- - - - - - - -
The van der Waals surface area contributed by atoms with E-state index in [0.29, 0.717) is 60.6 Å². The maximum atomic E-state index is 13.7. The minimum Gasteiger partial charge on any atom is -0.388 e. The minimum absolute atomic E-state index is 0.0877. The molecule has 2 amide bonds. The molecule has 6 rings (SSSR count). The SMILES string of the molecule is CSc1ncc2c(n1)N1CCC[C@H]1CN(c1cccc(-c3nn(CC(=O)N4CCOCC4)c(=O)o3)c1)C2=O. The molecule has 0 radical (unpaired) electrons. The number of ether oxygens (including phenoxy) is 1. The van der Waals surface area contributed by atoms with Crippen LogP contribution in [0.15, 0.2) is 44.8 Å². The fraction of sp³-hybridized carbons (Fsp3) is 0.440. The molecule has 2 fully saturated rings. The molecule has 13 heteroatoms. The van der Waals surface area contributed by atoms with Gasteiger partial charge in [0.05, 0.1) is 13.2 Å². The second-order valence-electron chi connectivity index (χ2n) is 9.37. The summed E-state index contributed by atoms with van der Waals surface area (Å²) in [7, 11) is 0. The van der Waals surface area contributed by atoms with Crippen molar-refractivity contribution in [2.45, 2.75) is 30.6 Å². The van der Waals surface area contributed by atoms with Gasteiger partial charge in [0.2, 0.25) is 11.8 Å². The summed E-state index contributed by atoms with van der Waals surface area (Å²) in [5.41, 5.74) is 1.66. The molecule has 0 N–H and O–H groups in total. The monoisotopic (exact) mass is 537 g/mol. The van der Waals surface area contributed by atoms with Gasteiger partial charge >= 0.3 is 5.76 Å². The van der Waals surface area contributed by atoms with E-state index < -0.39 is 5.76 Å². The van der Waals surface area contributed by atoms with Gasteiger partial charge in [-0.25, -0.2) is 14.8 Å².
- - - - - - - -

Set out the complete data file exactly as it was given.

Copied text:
The van der Waals surface area contributed by atoms with E-state index in [0.29, 0.717) is 60.6 Å². The maximum atomic E-state index is 13.7. The minimum Gasteiger partial charge on any atom is -0.388 e. The minimum absolute atomic E-state index is 0.0877. The molecule has 2 amide bonds. The molecule has 6 rings (SSSR count). The SMILES string of the molecule is CSc1ncc2c(n1)N1CCC[C@H]1CN(c1cccc(-c3nn(CC(=O)N4CCOCC4)c(=O)o3)c1)C2=O. The molecule has 0 radical (unpaired) electrons. The number of ether oxygens (including phenoxy) is 1. The van der Waals surface area contributed by atoms with Crippen LogP contribution in [0.15, 0.2) is 44.8 Å². The fraction of sp³-hybridized carbons (Fsp3) is 0.440. The molecule has 2 fully saturated rings. The molecule has 13 heteroatoms. The van der Waals surface area contributed by atoms with Gasteiger partial charge in [0.05, 0.1) is 13.2 Å². The second-order valence-electron chi connectivity index (χ2n) is 9.37. The summed E-state index contributed by atoms with van der Waals surface area (Å²) in [7, 11) is 0. The van der Waals surface area contributed by atoms with Crippen molar-refractivity contribution in [2.45, 2.75) is 30.6 Å². The van der Waals surface area contributed by atoms with Gasteiger partial charge in [0.2, 0.25) is 11.8 Å². The summed E-state index contributed by atoms with van der Waals surface area (Å²) in [5.41, 5.74) is 1.66. The molecule has 0 N–H and O–H groups in total. The monoisotopic (exact) mass is 537 g/mol. The van der Waals surface area contributed by atoms with Gasteiger partial charge >= 0.3 is 5.76 Å². The van der Waals surface area contributed by atoms with E-state index < -0.39 is 5.76 Å². The van der Waals surface area contributed by atoms with Gasteiger partial charge in [-0.25, -0.2) is 14.8 Å².